Kukla's Korner Hockey
from the LA Times,
An emotional pregame ceremony looking back on Robitaille’s stellar career was followed by a demonstration of Kopitar’s ample skills.
The Kings were killing a power play. Kopitar was thinking offense. He stripped the puck from the Coyotes’ Travis Roche, then made goaltender Curtis Joseph look foolish. Kopitar showed Joseph the puck, then pulled it back before tucking it into the net for a 2-0 lead.
Just more stock footage for the rookie-of-the-year campaign.
“Kopi has to win the Calder Trophy,” Kings center Craig Conroy said. “We have to get that campaign started. People in the East don’t know what he’s done. We have to make them aware.”
more (reg. req.)
from the Detroit Free Press,
The Red Wings have a dilemma: What are they going to do with Pavel Datsyuk? He has put up numbers lately that hint of someone who could be a 100-point seasonal performer, but he hasn’t exactly been Mr. Playoffs.
Datsyuk is 28 years old and eligible to become an unrestricted free agent this summer, one of several prominent Wings in that position. None, though, could affect the team’s future with quite the same impact.
As he has illustrated over the past month, Datsyuk can be the most dynamic, breathtaking player in the NHL. He produced 14 points in five games between Jan. 9-17, and 20 points between Dec. 27-Jan. 17.
from the OC Register,
Darkness had just swallowed the insides of Staples Center when a standing-room-only crowd began the bass-voiced chorus of “Luuuuuuuc” for the King who made us all “Lucky.”
Luc Robitaille’s throat shook. His soft hands pulled on the knot of his black suit’s black tie. Nerves struck the legendary left winger who retired from the NHL last spring but will never have the heart to leave the game.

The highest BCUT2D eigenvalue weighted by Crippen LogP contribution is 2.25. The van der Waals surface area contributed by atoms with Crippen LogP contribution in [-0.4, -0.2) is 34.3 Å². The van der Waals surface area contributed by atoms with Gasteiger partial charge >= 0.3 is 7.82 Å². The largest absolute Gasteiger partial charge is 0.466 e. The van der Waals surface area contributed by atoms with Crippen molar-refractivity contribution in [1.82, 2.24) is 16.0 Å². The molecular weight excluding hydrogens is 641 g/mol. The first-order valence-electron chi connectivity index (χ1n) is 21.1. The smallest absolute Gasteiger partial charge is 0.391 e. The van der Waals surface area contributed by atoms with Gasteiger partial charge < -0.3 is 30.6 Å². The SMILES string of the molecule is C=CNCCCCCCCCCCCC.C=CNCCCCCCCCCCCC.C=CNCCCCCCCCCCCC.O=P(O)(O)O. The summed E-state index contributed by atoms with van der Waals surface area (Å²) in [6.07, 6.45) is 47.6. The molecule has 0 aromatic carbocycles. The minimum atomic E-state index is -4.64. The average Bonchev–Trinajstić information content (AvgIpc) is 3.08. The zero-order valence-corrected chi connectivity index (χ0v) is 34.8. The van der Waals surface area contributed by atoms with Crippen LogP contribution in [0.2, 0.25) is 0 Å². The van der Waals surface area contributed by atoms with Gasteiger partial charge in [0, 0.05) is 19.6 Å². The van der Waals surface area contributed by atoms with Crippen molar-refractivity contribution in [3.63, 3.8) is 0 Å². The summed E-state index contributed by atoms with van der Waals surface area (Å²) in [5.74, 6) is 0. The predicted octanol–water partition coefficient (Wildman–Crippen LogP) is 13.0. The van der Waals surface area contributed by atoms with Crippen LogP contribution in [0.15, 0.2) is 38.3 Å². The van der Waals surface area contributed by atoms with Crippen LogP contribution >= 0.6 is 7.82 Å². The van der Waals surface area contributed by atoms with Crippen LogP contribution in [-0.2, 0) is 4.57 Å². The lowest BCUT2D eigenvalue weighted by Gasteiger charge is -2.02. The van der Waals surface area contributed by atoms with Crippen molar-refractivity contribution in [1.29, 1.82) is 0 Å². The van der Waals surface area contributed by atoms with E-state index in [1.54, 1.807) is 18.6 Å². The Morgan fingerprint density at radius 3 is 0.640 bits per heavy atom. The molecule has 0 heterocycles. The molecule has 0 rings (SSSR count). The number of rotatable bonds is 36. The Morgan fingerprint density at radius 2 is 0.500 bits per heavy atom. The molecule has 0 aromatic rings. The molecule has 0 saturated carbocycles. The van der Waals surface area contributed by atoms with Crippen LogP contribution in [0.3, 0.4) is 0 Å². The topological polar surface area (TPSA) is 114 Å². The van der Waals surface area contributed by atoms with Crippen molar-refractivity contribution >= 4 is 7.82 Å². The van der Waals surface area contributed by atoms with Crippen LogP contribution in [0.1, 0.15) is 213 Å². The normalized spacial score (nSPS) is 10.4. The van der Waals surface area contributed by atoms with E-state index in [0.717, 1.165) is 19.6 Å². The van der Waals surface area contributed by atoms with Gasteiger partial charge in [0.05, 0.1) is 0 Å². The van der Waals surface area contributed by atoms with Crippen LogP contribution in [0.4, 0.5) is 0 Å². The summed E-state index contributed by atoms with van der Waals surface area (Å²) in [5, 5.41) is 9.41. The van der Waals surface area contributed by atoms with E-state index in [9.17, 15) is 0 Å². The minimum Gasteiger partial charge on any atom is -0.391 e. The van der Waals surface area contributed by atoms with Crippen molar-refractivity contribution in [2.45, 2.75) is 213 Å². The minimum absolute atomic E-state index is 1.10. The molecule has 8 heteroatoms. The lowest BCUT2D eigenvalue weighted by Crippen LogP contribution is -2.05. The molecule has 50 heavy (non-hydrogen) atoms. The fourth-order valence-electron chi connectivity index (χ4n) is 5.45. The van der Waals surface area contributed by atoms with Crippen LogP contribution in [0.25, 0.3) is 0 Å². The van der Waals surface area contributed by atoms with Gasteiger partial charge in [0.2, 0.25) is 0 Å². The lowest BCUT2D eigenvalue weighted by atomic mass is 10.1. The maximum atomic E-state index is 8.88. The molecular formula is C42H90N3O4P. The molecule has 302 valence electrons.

The spotlight waited to bathe Robitaille, as it did the NHL legends standing at center ice, ready to honor him in an hourlong, jersey-retirement ceremony on Saturday night before the Kings played the Phoenix Coyotes.
“The Great One,” Wayne Gretzky, said nobody loved the game more than Robitaille did. Former Kings coach Barry Melrose remembered “the student of the game.” Jari Kurri, Larry Robinson, Marty McSorley, Rogie Vachon were among the Kings alumni and 14 of Robitaille’s former teammates who clapped heartily for the King of the night.
added 9:07am, from Helene Elliott of the LA Times,
Robitaille reminded a lot of people about the good things in hockey and sports and human nature. “I can come back here and bring my grandkids one day and see my name at the top of the building in a city the size of L.A.,” he said. “With all the stars in this town and have my name in Staples Center, it wasn’t what I set out to do, but it’s the greatest honor I’ve ever gotten.”
more (reg. req.)
from Wayne Fish of Philly Burbs,
When Bob Clarke stepped down as GM on Oct. 22, Holmgren was only named an interim. Team chairman Ed Snider began a search for a replacement but after getting turned down by NHL vice president Colin Campbell, Snider announced on Nov. 11 that Holmgren would have the job for the rest of the year.
At the time, Snider said: “Paul has been working very hard and I felt it was important at this time to provide some stability in his position and help him with the tasks at hand.”
But if Holmgren only has security until the summer, does he have the power to make long-term moves?
Holmgren believes he does.
from the Star-Telegram,
Thriving hockey markets such as Dallas are suddenly finding themselves fighting indifference. And what is happening with the Stars isn’t an anomaly….